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Remember the time Adam Sandler jammed with Deftones and Incubus?

Adam Sandler gets cosy on a couch with Deftones, Incubus and an acoustic guitar



Culturally, if you were looking for a singular event to sum up the year 2000, you’d be hard-pressed to beat a video of Adam Sandler jamming with Deftones and Incubus live on MTV. Surreal as it now seems, the clip captures the intersection of two of rock’s hottest young bands and one of the movie industry’s most reliable stars. At first blush, it made for a fascinating crossover, starting with two of nu metal’s rising forces. 

1999 saw Incubus level up with their ambitious Make Yourself album, and by 2000 they were enjoying their first real taste of mainstream success.  Deftones, meanwhile, released White Pony in June — the landmark album that catapulted them into the nu metal stratosphere. Sharing unconventional approaches to the heavy music of the day, the bands became both friends and regular touring partners.

Meanwhile, Adam Sandler had established himself as a bankable comedic force on the back of absurdist, highly-quotable films like Billy Madison, Happy Gilmore and The Waterboy, not to mention a five-year run as one of Saturday Night Live’s most beloved cast members. 

Though critics panned his movies with lusty disdain, Sandler’s goofy humour had generally translated into big returns at the box office. His 2000 film, Little Nicky, however, was not such an outing. In that movie, Sandler played the titular character — the son of Satan, angling to score the position of the next ruler of Hell. The film tanked, grossing $58 million against a budget of nearly $85 million.

To promote the film, MTV hosted a special where Sandler could pump both the movie and its soundtrack, an alt-metal feast that included both Incubus and Deftones, as well as mainstream heavies such as Disturbed, P.O.D., Powerman 5000 and Linkin Park.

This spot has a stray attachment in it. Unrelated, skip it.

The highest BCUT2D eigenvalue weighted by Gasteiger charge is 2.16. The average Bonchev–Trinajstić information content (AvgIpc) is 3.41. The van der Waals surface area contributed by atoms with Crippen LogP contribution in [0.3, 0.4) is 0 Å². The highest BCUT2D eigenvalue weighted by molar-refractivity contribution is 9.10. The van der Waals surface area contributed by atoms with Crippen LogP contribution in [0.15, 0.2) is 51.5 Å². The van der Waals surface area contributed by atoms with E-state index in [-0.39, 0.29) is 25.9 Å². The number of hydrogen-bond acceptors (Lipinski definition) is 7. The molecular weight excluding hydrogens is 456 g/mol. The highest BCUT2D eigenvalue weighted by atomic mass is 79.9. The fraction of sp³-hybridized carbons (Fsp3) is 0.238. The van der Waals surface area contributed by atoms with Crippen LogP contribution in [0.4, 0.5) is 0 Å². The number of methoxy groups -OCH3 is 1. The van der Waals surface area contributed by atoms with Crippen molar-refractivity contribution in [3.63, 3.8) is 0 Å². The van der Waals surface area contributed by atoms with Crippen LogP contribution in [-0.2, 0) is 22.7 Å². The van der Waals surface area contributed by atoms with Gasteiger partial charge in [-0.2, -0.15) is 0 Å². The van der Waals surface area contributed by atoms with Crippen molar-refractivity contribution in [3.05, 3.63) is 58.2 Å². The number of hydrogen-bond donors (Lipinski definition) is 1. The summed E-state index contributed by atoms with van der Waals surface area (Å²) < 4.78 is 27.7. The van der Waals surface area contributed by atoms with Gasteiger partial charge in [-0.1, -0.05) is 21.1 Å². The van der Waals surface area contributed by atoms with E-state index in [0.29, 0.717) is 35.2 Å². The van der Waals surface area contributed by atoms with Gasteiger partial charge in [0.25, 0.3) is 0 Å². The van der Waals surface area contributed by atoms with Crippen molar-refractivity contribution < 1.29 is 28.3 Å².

One of the songs on the soundtrack is an acoustic version of Shut Up And Drive (Far Away), by Deftones, and in this clip, we see Incubus and Deftones piled up on couches with Sandler in the middle, holding an acoustic guitar. By then, audiences were used to Sandler performing jokey songs on Saturday Night live with an acoustic guitar but this was something altogether different.

Be Quiet and Drive,” says a bespectacled Sandler. “Great song and it’s on the Little Nicky soundtrack. You guys wanna play it, right?”

“Yeah, you’re gonna play it with us,” replies Deftones frontman Chino Moreno. It’s not yet cringey, but it’s already awkward.

“I’m gonna play it with you and I’m gonna stay out of your way as much as I can,” mumbles Sandler, his deference met by good-natured protests from Moreno and others. Sandler had been playing guitar for years by that point and in the performance, he acquits himself exceedingly well, holding down the low end of the rhythm section along with Incubus’ Mike Einziger as Moreno and Incubus frontman Brandon Boyd trade vocals.

Though his playing fits seamlessly into the performance, Sandler’s quiet demeanour suggests that he’s not all that comfortable. Nonetheless, when they finish, he says, “Well that felt good. Everywhere. Great job, fellas. That was nice, that was nice.”

Weird enough for you? No? Well how about P.O.D. coming out next and joining the gang for what looks like a hastily-rehearsed cover of Steve Miller’s The Joker as the credits roll?

Because that’s exactly what happens next. Ladies and gentlemen, we give you the year 2000, in all it’s nu metal-glory.